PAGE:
Without these inhibitions, your brain is more stimulated and produces more dopamine (the "feel-good" hormone)3Stephanie Watson. (2021, July). Dopamine: The pathway to pleasure. Health Havard. Retrieved from https://www.health.harvard.edu/mind-and-mood/dopamine-the-pathway-to-pleasure. This can be helpful if you need an extra jolt of energy or want to feel alert for a short period, but if you consume too much caffeine over time, it can cause you to feel anxious or jittery.
This is because your body starts to build up a caffeine tolerance2Havard. (n.d). Cafffeine. The Nutrition Source. Retrieved from https://www.hsph.harvard.edu/nutritionsource/caffeine/. Tolerance is the body's natural process of getting used to the effects of a stimulant like caffeine. When this happens, your body will have less access to adenosine receptors and, therefore, won't need as many for normal functioning. This means that when you try to sleep later on in the day after consuming caffeine earlier in the day, there won't be enough adenosine receptors left to inhibit brain activity, so when the lights go out at night, your brain will keep firing away.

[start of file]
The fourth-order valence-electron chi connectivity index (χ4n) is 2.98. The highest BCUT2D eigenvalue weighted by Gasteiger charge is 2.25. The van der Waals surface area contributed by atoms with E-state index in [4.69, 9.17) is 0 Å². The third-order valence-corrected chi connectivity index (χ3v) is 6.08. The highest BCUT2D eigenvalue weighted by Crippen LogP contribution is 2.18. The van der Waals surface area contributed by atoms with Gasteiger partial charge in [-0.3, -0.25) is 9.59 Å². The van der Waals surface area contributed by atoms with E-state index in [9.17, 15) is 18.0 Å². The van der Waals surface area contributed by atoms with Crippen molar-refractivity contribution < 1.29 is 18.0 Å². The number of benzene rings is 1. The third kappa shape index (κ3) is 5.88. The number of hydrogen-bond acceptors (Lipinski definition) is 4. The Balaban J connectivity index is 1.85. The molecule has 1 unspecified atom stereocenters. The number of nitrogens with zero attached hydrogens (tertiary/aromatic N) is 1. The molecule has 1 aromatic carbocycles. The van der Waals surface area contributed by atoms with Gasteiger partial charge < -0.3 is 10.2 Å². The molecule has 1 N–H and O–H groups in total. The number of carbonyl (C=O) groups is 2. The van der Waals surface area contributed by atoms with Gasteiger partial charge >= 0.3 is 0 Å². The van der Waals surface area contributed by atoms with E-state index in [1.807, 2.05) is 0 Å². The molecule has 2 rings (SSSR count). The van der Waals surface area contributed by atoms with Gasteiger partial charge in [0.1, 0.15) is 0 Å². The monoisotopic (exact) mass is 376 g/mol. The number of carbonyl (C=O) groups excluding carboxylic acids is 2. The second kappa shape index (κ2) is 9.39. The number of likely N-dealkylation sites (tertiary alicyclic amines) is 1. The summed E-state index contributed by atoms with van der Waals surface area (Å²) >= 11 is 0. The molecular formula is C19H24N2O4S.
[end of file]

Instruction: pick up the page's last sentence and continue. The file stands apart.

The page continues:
However, it is important to remember that every person is different regarding how their body reacts to caffeine. Some people will experience more energy from caffeine than others; others will feel no difference. It all depends on how your body processes the drug and what kind of receptors it has in place for receiving it.
Yes, caffeine can make you sleepy all the time. Caffeine is a stimulant that helps your body stay awake by increasing your body's adrenaline and stimulating the central nervous system. Adrenaline gives you the energy to run from a bear or stay up all night writing a paper, but it also makes your body release more adenosine, a chemical that tells your brain to sleep. The effect of caffeine on adenosine is temporary, so if you drink coffee in the morning, you'll be less likely to sleep at night. But when you stop drinking coffee, your body will start producing more adenosine again, making you feel tired and sleepy during the day.
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Coffee is a great way to start your day and keep going throughout the rest of it. But you'll likely get tired and cranky if you drink too much. Here are some tips for how to minimize the causes of getting tired after drinking coffee: